Book Image

Learn C Programming

By : Jeff Szuhay
Book Image

Learn C Programming

By: Jeff Szuhay

Overview of this book

C is a powerful general-purpose programming language that is excellent for beginners to learn. This book will introduce you to computer programming and software development using C. If you're an experienced developer, this book will help you to become familiar with the C programming language. This C programming book takes you through basic programming concepts and shows you how to implement them in C. Throughout the book, you'll create and run programs that make use of one or more C concepts, such as program structure with functions, data types, and conditional statements. You'll also see how to use looping and iteration, arrays, pointers, and strings. As you make progress, you'll cover code documentation, testing and validation methods, basic input/output, and how to write complete programs in C. By the end of the book, you'll have developed basic programming skills in C, that you can apply to other programming languages and will develop a solid foundation for you to advance as a programmer.
Table of Contents (33 chapters)
Section 1: C Fundamentals
Section 2: Complex Data Types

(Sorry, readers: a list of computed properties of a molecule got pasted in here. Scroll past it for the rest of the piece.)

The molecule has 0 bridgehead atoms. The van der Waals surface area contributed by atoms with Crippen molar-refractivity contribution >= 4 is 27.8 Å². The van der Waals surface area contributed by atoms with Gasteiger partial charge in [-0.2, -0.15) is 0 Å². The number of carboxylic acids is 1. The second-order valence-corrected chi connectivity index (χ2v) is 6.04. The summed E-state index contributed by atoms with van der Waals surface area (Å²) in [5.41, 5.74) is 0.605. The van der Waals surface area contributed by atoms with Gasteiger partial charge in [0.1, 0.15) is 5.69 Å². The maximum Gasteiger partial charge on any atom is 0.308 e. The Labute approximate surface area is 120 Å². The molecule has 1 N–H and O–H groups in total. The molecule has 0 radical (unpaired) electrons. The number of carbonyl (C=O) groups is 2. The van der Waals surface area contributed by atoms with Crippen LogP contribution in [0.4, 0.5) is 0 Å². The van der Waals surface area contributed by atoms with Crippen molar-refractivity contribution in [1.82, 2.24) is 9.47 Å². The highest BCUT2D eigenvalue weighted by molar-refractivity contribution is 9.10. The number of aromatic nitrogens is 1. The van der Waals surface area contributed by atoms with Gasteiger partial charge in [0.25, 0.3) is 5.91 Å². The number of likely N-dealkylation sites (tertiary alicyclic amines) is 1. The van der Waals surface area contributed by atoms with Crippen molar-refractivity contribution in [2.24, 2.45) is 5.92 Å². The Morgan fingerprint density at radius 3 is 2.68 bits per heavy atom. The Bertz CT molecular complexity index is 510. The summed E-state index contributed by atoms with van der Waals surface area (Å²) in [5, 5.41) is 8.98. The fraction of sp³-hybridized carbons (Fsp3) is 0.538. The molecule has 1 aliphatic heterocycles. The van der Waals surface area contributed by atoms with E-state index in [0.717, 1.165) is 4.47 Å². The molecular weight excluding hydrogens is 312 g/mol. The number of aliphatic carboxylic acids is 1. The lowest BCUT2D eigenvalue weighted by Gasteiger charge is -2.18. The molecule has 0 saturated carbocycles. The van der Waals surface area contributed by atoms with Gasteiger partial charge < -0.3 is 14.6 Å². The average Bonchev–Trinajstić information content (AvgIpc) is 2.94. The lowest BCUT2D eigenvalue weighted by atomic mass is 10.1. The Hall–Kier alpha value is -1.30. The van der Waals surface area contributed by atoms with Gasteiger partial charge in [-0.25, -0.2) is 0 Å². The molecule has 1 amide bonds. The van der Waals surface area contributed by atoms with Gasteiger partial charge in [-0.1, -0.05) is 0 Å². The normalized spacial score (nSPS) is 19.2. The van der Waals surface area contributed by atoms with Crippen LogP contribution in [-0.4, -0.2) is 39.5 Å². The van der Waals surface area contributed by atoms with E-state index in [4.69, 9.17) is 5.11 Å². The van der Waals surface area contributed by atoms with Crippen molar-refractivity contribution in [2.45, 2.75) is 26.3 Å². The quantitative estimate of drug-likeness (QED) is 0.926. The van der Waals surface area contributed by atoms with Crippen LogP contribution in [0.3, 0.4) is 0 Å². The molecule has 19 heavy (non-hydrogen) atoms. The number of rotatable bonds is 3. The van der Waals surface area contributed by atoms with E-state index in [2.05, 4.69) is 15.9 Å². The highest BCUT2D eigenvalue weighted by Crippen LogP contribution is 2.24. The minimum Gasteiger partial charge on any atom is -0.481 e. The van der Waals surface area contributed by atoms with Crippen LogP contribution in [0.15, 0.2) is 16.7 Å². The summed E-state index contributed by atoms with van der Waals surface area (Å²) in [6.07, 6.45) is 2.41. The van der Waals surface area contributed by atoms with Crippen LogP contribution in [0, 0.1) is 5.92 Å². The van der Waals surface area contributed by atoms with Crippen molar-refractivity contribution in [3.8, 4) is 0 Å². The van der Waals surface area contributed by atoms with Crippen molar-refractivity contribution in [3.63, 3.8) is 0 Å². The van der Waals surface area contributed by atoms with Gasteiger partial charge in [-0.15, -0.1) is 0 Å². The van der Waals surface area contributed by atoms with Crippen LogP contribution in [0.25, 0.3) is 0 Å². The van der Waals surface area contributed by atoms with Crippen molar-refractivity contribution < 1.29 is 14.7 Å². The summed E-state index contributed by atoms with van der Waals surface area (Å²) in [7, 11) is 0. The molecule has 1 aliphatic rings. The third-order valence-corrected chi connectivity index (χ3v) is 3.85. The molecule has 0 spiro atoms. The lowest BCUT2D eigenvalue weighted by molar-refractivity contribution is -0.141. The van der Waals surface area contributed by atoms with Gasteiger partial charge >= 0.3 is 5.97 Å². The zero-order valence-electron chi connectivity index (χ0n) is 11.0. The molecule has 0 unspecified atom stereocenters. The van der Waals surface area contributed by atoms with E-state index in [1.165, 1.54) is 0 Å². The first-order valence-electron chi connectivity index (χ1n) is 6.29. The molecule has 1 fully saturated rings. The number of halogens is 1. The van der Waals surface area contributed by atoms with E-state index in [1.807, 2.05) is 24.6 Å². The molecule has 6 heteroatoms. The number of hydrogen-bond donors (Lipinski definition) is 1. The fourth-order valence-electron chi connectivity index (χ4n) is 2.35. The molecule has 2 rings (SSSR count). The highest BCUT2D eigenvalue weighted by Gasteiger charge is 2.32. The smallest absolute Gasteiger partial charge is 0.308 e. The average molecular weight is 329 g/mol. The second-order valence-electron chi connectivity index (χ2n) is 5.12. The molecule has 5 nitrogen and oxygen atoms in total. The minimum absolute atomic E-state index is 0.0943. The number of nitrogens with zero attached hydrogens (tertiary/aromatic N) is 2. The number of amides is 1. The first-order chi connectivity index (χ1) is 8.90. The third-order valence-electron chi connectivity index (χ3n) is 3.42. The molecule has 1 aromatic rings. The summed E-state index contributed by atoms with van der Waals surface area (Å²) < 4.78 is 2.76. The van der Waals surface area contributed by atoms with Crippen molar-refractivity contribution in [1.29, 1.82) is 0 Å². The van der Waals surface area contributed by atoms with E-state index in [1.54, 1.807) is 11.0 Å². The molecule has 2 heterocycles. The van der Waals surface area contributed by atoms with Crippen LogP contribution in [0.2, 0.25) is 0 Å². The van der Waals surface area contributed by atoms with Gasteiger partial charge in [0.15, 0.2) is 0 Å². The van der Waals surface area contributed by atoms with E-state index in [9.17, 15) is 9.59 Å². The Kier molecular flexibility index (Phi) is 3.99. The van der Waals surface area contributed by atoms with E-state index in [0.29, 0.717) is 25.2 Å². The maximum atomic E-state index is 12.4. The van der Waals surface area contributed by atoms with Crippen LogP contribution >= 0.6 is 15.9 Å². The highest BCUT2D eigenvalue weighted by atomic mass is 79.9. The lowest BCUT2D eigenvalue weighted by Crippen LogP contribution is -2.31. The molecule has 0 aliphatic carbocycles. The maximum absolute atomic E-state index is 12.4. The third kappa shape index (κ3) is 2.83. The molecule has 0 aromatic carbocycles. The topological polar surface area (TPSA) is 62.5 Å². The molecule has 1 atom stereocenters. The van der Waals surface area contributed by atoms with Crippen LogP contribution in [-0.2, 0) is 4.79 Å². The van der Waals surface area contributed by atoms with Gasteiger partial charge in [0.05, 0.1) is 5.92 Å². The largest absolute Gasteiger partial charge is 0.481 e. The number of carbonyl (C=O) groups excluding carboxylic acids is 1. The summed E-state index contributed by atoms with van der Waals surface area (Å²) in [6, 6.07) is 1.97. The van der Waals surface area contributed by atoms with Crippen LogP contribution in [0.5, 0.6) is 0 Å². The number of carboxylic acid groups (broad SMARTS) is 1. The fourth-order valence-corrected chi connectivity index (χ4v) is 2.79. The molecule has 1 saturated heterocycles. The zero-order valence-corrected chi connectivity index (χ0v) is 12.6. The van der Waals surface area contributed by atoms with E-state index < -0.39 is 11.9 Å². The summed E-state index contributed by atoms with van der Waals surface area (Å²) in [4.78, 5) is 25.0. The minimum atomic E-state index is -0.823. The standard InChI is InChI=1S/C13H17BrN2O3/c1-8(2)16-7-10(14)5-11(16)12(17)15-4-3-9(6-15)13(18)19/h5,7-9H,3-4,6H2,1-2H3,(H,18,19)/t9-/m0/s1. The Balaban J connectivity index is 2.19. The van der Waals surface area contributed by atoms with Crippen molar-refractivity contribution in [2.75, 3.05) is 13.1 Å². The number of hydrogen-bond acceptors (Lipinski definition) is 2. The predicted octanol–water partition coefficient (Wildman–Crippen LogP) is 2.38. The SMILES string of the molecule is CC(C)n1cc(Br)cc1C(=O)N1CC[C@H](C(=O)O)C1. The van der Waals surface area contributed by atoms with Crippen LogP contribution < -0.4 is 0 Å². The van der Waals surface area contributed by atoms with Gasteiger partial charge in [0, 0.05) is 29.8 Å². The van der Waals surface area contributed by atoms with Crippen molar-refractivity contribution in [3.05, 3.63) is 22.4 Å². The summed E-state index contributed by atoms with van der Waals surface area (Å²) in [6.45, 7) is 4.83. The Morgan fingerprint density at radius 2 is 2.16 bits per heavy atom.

Section 3: Memory Manipulation
Section 4: Input and Output
Section 5: Building Blocks for Larger Programs

Understanding implicit type conversion and values

So, what happens when expressions are performed with operands of different types, for example, the multiplication of an intwith a float, or the subtraction of a double from a short?

To answer that, let's revisit our sizes_ranges2.c program from Chapter 3, Working with Basic Data Types. There, we saw how different data types took different numbers of bytes; some are 1 byte, some are 2 bytes, some are 4 bytes, and most values are 8 bytes.

When C encounters an expression of mixed types, it first performs an implicit conversion of the smallest data type (in bytes) to match the number of bytes in the largest data type size (in bytes). The conversion occurs such that the value with the narrow range would be converted into the other with a wider range of values.

Consider the following calculation:

int    feet  = 11;
double yards = 0.0;
yards = feet / 3;

In this calculation, both the feetvariable...